1

I’ve just purchased my first home and have many improvements to make but seem to have way too many useless tools cluttering the garage and as they are outdated I’m looking to replace them for a multi purpose tool or two. I need a tool which will be

  • lightweight ( weak wrists)
  • cordless
  • under 100 gbp
  • not pink or designed for ‘women’
  • It must be able to
    • drill holes for raw plugs and screws into a range of media but mainly interior plasterboard walls etc
    • drive and remove screws directly into all media ranging from soft wood to medium brick to masonry
    • be powerful enough to drill holes and drive screws with little physical effort on my part
    • whip,thru flat pack with ease
  • be available in the uk.
  • have a degree of user control over speed and power.

I desperately need to get some shelving and fixed storage up on the inside of my bricked garage and a mailbox fixed to wooden front door and fun lots of hooks to wooden fence. Help!!!!

  • First, this is framed like a "shopping" question which is off topic for the site. Second, I'm not in the UK, so I'm not sure what the equivalent is, but what you want is a lithium powered cordless hammer drill like this one. Lithium batteries are relatively light. The hammer drill function isn't great, but good enough for light jobs. – JPhi1618 Aug 24 at 4:11
  • Thankyou, sorry I’ll reword this. Should have asked if I should get a impact driver or a hammer drill.. or electric screwdriver..all,three maybe??without sounding totally clueless, will a cordless hammer drill like that one take drill bits and also screwdriver heads ? Thanks again. – MealsWithoutSqueals Aug 24 at 4:42
  • There are a few questions here on drill vs. impact driver. The hammer drill I listed will do everything, but for driving longer screws ( more than 2 inches ), and impact driver will make the job much easier especially given your weak wrists. If you have to buy one tool, get the hammer drill. If you can get two, also get an impact driver. – JPhi1618 Aug 24 at 5:46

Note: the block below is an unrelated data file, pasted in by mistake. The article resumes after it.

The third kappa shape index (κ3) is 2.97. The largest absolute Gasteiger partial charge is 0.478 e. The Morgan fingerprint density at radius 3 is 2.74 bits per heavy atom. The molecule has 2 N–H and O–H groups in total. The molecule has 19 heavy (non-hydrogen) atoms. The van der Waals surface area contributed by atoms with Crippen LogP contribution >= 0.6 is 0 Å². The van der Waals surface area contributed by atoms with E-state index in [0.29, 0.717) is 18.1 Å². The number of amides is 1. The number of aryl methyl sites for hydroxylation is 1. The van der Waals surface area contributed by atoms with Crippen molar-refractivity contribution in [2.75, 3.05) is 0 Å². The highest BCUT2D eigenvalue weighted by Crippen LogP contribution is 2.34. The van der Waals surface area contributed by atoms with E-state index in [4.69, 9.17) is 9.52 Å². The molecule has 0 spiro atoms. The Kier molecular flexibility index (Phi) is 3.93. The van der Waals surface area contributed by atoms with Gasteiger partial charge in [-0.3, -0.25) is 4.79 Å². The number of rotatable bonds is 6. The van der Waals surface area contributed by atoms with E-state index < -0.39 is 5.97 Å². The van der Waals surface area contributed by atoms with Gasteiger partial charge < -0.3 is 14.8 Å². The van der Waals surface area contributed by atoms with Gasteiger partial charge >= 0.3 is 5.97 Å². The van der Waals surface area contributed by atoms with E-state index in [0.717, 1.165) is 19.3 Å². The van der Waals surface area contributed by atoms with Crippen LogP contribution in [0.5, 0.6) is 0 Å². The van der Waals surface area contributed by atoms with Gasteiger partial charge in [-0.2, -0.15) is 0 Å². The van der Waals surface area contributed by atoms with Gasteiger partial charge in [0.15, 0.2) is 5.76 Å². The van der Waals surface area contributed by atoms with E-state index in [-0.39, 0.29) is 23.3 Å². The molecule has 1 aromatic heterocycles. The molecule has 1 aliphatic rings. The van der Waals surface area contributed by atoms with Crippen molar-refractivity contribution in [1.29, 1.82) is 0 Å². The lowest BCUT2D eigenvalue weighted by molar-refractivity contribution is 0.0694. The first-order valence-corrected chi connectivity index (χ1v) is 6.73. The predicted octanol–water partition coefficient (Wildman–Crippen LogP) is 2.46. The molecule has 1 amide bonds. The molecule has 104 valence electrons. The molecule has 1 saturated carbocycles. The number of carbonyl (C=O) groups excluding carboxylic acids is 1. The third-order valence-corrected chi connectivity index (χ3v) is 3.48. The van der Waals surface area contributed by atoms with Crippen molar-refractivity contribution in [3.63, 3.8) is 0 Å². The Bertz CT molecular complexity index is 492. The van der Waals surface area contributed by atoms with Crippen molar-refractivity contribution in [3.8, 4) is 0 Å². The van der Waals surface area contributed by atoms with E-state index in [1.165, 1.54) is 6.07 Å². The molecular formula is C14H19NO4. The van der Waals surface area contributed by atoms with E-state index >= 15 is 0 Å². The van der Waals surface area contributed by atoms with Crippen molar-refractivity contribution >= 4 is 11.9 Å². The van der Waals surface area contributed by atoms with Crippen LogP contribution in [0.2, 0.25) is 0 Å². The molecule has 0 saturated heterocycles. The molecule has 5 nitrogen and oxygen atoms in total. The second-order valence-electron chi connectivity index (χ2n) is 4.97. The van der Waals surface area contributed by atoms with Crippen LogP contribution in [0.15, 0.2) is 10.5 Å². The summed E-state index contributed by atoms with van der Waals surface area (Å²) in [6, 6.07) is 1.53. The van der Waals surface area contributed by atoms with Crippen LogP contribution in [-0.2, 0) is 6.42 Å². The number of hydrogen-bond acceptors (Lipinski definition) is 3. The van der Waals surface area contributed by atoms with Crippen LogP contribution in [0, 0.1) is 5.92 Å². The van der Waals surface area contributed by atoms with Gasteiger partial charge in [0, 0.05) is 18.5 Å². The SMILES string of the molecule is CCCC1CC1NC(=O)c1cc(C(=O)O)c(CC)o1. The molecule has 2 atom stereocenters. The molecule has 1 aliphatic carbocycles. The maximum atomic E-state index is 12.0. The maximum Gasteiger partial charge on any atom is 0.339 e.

• Using drills and work like this does tend to strengthen your wrists... – Solar Mike Aug 24 at 6:15
  • You can edit your question to clarify. – Harper - Reinstate Monica Aug 24 at 7:47
1

A 10.8V/12V battery-powered combi-drill with switchable hammer action will satisfy most of your occasional DIY light-duty tasks and will not be heavy to hold for extended use. It will probably struggle a bit with larger holes in masonry but if you only do a little of that it will be adequate.

Usually there is a three position switch:

  • screw-driving (with variable torque-limiting clutch)
  • drilling (with variable speed controlled by the trigger)
  • drilling with hammer action (masonry bits recommended for this)

Most drills will have a speed switch with two positions. Use the lower speed for larger drill bit sizes.

enter image description here
Example name-brand "pro" product available in UK for around £75, The Lidl "high performance" brad-point drill-bits are a real bargain too

If you expect do a lot of drilling into masonry, a mains-powered hammer drill is probably a better choice for a low-cost tool.

1

What you're after is usually known as a combi drill. It's a combination of an ordinary drill and a hammer drill.

With regard to the "weak wrists" aspect, I suggest wearing padded gloves (like cycling gloves) because many drills, when stopped, give a sudden kick-back torque which is more of a problem than the weight of the drill. It makes the difference between pain the next day and no pain.

An impact driver, which you mentioned, is for driving screws and nuts at a fairly high torque (think of the tool a garage mechanic uses to remove wheel nuts). An impact driver is not what you need for the described tasks in order to keep in budget.

This isn't a site where product recommendations are on-topic, but the Bosch PSB 1800 is a competent tool and fits in your price range. The same manufacturer does a drill accessory set which is likely to include all the bits you'll need for what you describe.

Do have a practise go on something when you get a new tool just to get an idea of what it does.

If you find that a hole isn't being drilled at a reasonable speed, poke into it with a screwdriver to feel if there's some obstruction of a different material than you're expecting: if you're using a masonry drill bit then it won't go through metal, and the metal could be a water pipe or conduit for electrical cables.